Back to the painfully slow and delayed travelogue:
Our last morning in County Kerry started with watching from our living room the sunrise over the Maharee Islands in Brandon Bay.
We'd made blackberry jam from the blackberries we'd picked on our walk the day before and had it on some of the bread we'd bought at the little village market, along with cheesy eggs and coffee. Americans that we are, we still had coffee every morning.
We drove down to An Clochán to the cottage of Maura, our landlord. When we mentioned the lovely weather, she urged us not to get "too good an impression" of Ireland! We talked about the rest of our trip and she tried to talk us out of going to the Cliffs of Moher, insisting that they were too touristy and not really any better than the cliffs along the coast of the Dingle Peninsula.
Before leaving An Clochán, we drove up the tiny road past the church to see the old church ruins and the graveyard.
And then it was back in the car to drive along coast to Trá Lí, then through County Kerry farmland along the Stack Mountains to Tarbert.
We got to Tarbert just in time to drive on to the 11:30 ferry across the Shannon Estuary over to County Clare.
It was a twenty minute trip, which gave us time to make fun of the guy with a selfie stick taking endless photos of himself. We'd planned to go straight to our next cottage in Ballyvaughan, but since we had a little time, we drove up along the coastal road.
We stopped at the Cliffs of Moher, which Maura had advised against. It was indeed touristy and we were reluctant to shell out the 12 euros to enter. Particularly when we saw the fake castle, O'Brien's Tower, built in 1835 as a tourist attraction. There were hundreds (thousands?) of people spilling out of tourist buses and milling around and taking photos of themselves at the tower.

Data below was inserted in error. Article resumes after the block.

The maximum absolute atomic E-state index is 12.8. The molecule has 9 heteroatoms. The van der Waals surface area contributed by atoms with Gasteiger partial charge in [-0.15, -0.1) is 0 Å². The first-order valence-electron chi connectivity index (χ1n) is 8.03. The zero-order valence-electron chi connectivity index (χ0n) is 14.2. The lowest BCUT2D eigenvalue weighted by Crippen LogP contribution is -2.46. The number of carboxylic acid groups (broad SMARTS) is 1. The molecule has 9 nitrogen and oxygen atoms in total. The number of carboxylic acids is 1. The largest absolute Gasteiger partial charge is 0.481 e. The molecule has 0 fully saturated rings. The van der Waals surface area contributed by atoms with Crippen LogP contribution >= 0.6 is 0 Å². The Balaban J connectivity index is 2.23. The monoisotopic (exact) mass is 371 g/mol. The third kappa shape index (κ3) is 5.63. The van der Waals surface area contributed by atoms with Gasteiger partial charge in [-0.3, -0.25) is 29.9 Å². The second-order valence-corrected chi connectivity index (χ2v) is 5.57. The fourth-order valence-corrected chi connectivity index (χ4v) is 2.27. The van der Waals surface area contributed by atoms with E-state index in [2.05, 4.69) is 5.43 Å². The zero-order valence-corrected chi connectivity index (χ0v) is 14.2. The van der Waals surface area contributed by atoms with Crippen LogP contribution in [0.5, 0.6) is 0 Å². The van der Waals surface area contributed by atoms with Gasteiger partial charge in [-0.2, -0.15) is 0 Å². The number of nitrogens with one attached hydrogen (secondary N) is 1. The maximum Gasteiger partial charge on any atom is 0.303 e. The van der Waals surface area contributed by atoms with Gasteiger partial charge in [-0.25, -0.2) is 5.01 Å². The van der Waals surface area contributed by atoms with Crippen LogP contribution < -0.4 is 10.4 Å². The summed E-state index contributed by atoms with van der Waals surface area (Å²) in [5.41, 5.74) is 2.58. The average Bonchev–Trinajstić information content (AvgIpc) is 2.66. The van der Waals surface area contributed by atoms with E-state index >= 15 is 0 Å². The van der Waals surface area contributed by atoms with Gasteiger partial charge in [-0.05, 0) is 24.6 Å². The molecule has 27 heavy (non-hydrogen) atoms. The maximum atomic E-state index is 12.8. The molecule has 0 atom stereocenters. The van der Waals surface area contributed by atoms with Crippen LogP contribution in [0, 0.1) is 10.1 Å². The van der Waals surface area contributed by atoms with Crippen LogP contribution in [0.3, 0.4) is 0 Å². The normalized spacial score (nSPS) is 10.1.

But we'd already paid, so we veered away from the crowd and walked along the cliff-edge path that lead away from most of the other visitors. It took us onto land owned by a farmer, with sheep fields on the other side of the fence.
It was very windy along the cliffs. I'll tell you up front that I'm a little skittish with height and I did NOT like the wind. I was certain a gust of wind would carry me right over the edge to the abyss below.
But oh my God, it was beautiful. The cliffs stretch for 8 kilometers and reach a height of 720 feet, and soon we left the fake castle and crowds behind.
Some 30,000 birds from over 20 different species make their homes there and we watched them flying in and out of nesting sites in the cliff walls.
Did I mention that it was windy and we were close to the edge?
We sat down and inched our way to the very edge, to dangle our feet above the ocean for a bit before walking back along the pathway to our car.
From there to Lisdoonvarna, home of the matchmaking festival.
That apparently is a real thing, which started when area farmers would bring their daughters to town for dances and help from the local matchmaker. A matchmaker still works there and the festival attracts thousands of singles. For the last three years there is even a matchmaking event for the LGBT community.
We had lunch - a gooey brie, pesto, sundried tomato and roasted onion panini and a couple of pints of 9 White Deer beer - Stag Bán for me, Stag Rúa for him.
As we headed out of town to continue our journey we watched an older couple waltzing in front of the Ritz hotel. I think that will be us some day.